The sugar Lactose is unique, in nature it is almost found nowhere else but in milk. This also means, only a few microbes have the necessary enzymes to process milk, that is, digest lactose, and extract energy from it by converting it into lactic acid. This lactic acid is then released into the milk, where it accumulates and retards the growth of other microbes. There are two major groups of lactic acid bacteria. The smaller genus of Lactococcus, which is primarily found in plants. The other is the 50 or so members of Lactobacillus, which are found both in plants and in animals, including human mouth, digestive tract, and vagina. Prior to the start of industrial production of yogurt and buttermilk, humans traditionally left the milk overnight. This naturally fermented the milk, with bacteria like – Lactobacillus fermentum, L. acidophilus, L. brevis, L. plantarum and L. casei. These bacteria take residence in our intestine and shield the intestinal wall, secret antibacterial compounds, boost the body's immune response to particular disease microbes and reduce the production of potential carcinogens. Today the standard industrial yogurt and buttermilk used specialized bacteria that grow well in milk but can't survive inside the human body. Therefore, we do not receive the same benefit and protection the traditionally made yogurt provided. Even the intestines of an infant are colonized by lactic acid bacteria- the Bifidobacteria. These are fostered by breast milk and produce various antibacterial substances, providing protection to the infant.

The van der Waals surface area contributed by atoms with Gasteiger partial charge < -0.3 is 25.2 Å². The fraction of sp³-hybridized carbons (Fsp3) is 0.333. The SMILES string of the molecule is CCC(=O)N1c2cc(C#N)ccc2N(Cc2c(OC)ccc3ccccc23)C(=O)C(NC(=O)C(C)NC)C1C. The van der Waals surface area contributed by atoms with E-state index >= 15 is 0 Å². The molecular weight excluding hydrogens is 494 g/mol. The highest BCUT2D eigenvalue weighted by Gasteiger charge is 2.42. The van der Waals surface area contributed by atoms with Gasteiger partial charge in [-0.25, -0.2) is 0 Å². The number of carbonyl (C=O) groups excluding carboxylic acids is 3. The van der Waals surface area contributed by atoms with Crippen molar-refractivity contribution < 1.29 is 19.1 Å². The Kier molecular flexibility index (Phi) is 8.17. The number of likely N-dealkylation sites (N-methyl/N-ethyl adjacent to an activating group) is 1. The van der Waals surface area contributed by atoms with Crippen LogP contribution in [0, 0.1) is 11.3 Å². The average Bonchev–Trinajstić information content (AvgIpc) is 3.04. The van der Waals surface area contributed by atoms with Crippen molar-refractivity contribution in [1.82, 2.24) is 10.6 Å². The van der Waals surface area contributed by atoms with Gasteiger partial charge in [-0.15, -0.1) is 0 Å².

On a totally unrelated note-, the famous holes of Swiss cheese are because of a bacterium called Propionibacteria. Propionibacter shermanii, which is used as a starter in Swiss cheese, consumes the cheese's lactic acid during ripening and converts it into propionic acid, acetic acid and carbon-dioxide gas. The carbon-dioxide forms bubbles, or the holes in the cheese. The cheese ripens at 24°c as it is the ideal temperature for Propionibacteria. This warm temperature also is a reflection of the fact that the bacteria originally lived in human and animal skin. Today at least three species of Propionibacteria inhabit our oily skin, the most famous P. acnes, which live in our plugged oil glands.